Commemoration of Ashura, in essence, is not a festival, but rather a sad event. Ta’zieh and passion plays are also performed reenacting the battle of Karbala. Many of the male participants in the procession congregate together in public for ceremonial chest beating as a display of their devotion to Imam Hussein and in remembrance to his suffering.

Forty days after the day of Ashura, there is another religious observation known here as Arbaeen. Arbaeen which means forty in Arabic falls on the 20th day of the Muslim month of Safar. It marks an important turning point in the movement of Karbala. The day is no less important to the day of Ashura. According to the tradition here, it is primarily the day when the Ahlul Bayt reached the land of Karbala and performed the visitation to Sayyid ash-Shuhada al-Hussien (as) and the loyal family and friends who gave their life for the cause of Islam.

During the forty days from Ashura to Arbaeen, usually the people refrain from any kind of entertainment such as music and singing in public which are considered impolite. It is supposed to be a period of intense grief and mourning.

At the end of every Ashura processions (and sometime after the Arbaeen procession), it is customary for some people to donate free meals, food and drink (Niazz) to all people. Lambs and cows are usually slaughtered and cooked at various locations throughout the city to cater for all participants and the general public.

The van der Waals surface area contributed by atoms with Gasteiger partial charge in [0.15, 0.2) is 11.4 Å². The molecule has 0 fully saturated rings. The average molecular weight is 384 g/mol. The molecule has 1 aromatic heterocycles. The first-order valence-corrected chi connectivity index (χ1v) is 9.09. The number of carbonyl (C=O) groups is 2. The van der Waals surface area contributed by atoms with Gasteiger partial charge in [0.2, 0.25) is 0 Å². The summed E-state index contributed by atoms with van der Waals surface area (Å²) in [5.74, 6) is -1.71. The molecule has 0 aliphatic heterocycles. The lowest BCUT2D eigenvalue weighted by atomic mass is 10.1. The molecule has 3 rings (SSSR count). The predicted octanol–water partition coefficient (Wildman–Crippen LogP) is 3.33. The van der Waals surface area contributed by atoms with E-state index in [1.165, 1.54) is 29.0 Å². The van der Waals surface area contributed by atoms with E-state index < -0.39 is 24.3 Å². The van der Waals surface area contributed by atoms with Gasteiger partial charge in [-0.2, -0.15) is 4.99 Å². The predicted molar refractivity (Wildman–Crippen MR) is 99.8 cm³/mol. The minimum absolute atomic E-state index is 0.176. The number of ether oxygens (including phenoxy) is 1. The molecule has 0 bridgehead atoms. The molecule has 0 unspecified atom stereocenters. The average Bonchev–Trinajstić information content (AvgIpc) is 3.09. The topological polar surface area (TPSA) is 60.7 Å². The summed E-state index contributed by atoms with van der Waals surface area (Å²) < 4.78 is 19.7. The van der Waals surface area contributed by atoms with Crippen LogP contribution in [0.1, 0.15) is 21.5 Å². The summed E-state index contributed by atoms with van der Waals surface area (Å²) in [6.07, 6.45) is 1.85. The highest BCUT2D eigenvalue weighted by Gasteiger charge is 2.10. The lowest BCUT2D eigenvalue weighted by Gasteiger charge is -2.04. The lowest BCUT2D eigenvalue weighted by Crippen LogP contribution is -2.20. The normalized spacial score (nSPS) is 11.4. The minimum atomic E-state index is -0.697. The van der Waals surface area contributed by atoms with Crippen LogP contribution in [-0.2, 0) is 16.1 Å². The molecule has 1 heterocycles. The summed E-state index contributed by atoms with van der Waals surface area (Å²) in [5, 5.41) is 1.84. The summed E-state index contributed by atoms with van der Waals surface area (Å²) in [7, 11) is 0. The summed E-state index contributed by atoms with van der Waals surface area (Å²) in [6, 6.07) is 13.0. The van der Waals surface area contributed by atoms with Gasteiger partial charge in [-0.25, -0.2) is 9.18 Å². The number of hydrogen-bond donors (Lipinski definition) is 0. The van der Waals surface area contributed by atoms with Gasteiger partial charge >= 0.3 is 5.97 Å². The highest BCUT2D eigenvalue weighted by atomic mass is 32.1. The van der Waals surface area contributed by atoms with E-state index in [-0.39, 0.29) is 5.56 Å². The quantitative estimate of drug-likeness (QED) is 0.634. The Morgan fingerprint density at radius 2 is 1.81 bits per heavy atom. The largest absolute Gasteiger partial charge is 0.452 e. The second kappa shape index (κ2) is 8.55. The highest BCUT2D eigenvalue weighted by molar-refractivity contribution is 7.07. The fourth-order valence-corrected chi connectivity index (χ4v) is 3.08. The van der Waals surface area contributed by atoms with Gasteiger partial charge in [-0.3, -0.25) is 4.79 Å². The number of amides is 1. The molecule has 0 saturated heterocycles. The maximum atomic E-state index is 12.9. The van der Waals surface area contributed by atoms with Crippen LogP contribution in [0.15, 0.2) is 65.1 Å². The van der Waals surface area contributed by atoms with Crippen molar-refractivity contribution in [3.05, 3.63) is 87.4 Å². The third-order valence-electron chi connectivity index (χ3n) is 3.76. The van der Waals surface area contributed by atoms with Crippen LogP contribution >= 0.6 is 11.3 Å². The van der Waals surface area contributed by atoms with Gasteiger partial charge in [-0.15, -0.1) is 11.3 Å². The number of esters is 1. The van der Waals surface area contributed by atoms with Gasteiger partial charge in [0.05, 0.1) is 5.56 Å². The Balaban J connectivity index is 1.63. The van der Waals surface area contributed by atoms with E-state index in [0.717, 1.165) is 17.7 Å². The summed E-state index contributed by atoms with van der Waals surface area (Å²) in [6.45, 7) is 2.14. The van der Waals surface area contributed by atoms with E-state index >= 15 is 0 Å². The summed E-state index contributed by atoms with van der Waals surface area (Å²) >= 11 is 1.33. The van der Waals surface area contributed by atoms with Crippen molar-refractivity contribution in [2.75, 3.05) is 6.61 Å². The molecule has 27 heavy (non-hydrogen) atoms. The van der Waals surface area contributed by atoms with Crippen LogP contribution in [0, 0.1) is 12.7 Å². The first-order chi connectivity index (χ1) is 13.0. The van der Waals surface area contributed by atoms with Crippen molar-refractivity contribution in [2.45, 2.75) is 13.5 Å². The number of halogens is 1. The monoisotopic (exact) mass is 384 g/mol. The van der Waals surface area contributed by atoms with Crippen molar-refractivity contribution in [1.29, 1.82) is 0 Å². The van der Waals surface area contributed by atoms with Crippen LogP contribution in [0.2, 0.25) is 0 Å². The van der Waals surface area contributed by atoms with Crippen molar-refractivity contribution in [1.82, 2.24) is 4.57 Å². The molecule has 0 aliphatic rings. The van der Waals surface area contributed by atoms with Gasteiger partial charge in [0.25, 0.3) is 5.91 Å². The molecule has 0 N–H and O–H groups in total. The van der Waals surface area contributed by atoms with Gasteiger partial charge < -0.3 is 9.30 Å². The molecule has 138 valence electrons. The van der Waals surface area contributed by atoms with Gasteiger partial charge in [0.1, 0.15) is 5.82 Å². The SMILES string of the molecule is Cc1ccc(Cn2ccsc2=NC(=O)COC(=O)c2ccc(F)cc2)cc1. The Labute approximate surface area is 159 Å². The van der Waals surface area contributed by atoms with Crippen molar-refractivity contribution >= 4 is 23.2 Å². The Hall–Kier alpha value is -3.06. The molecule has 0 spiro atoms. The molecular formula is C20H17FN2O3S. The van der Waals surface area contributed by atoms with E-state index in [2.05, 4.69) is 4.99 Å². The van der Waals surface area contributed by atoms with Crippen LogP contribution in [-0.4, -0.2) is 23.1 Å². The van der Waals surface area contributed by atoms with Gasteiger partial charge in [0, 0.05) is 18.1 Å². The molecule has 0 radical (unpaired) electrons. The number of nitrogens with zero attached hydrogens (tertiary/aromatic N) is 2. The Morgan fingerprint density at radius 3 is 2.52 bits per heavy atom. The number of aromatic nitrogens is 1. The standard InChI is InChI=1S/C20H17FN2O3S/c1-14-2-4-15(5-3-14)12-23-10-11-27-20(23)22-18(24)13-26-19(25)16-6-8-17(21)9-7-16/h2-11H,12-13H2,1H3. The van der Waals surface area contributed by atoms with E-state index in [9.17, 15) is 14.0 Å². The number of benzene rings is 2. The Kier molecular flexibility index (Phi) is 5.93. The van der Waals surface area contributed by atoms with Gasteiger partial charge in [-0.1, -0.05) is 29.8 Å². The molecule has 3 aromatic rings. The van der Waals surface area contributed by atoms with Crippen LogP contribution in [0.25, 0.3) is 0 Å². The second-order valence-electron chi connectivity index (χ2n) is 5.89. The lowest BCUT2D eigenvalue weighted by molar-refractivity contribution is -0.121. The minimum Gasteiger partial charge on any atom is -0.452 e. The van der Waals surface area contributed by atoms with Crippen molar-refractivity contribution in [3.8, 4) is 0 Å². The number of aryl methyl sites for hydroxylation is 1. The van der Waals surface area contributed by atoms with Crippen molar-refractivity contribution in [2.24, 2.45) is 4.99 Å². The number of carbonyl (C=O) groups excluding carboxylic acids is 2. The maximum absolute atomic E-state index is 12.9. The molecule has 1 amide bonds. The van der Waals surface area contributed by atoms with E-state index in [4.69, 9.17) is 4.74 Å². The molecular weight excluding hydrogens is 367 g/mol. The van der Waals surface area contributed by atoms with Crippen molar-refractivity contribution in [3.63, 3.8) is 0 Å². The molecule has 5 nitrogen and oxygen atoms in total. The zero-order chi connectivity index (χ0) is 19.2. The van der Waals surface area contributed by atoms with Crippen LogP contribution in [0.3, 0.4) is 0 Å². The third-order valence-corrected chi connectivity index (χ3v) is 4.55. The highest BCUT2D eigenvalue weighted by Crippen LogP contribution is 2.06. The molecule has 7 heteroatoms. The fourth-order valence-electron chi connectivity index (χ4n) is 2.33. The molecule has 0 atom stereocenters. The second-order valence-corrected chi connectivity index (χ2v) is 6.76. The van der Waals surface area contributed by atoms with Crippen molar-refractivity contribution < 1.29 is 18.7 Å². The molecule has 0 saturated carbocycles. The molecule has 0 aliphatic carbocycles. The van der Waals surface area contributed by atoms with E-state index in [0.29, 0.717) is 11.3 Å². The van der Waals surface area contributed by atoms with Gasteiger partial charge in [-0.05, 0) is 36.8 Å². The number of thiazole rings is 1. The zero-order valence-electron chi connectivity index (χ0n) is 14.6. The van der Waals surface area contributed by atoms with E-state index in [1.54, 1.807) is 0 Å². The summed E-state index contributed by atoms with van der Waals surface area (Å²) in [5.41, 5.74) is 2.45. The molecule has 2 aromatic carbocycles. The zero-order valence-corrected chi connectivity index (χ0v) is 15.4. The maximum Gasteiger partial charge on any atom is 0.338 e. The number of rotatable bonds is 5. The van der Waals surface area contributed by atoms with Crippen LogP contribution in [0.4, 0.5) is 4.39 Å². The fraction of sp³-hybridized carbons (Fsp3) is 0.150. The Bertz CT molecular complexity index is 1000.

At last year’s Ashura procession, we were kindly invited to observe the ritual at a makeshift camp in the city where foods were cooked and prepared. In fact throughout the day, one can always find rows of people queuing up along the main streets, to receive their free meals of rice and beef or lamb. Even when you are staying home, there will always be kind-hearted neighbors around to surprise you with packs of traditional rice dishes, sufficient for the day’s lunch!

Images of Ashura 1430 Hijrah (2009)....
images depicting epic of Karbala

hot tea kiosk for all...

Ashura procession begins...

chest beating ritual

us...among the crowds

assalamualaika ya hussein...

women among the faithful worshippers

an episode of Karbala...

main procession

reciting the poems...

chilly winter morning

chanting of ya...Hossein
Images of Ashura 1429 Hijrah (2008)...

drum beating...

chest beating ritual

lunch for all...

sacrificial lambs...

preparing food for everyone...

saffron rice
Images of Ashura 1428 Hijrah (2007)...
young devotee...

colorful banners

Images of Arba'een 1430 Hijrah (2009)...
leading the procession

re-enacting movement to Karbala

veiled woman on camelback

woman in caravan


end of Arbaeen procession

(Photography by hamsare-mosafer, Nikon D80, Canon Ixus 50)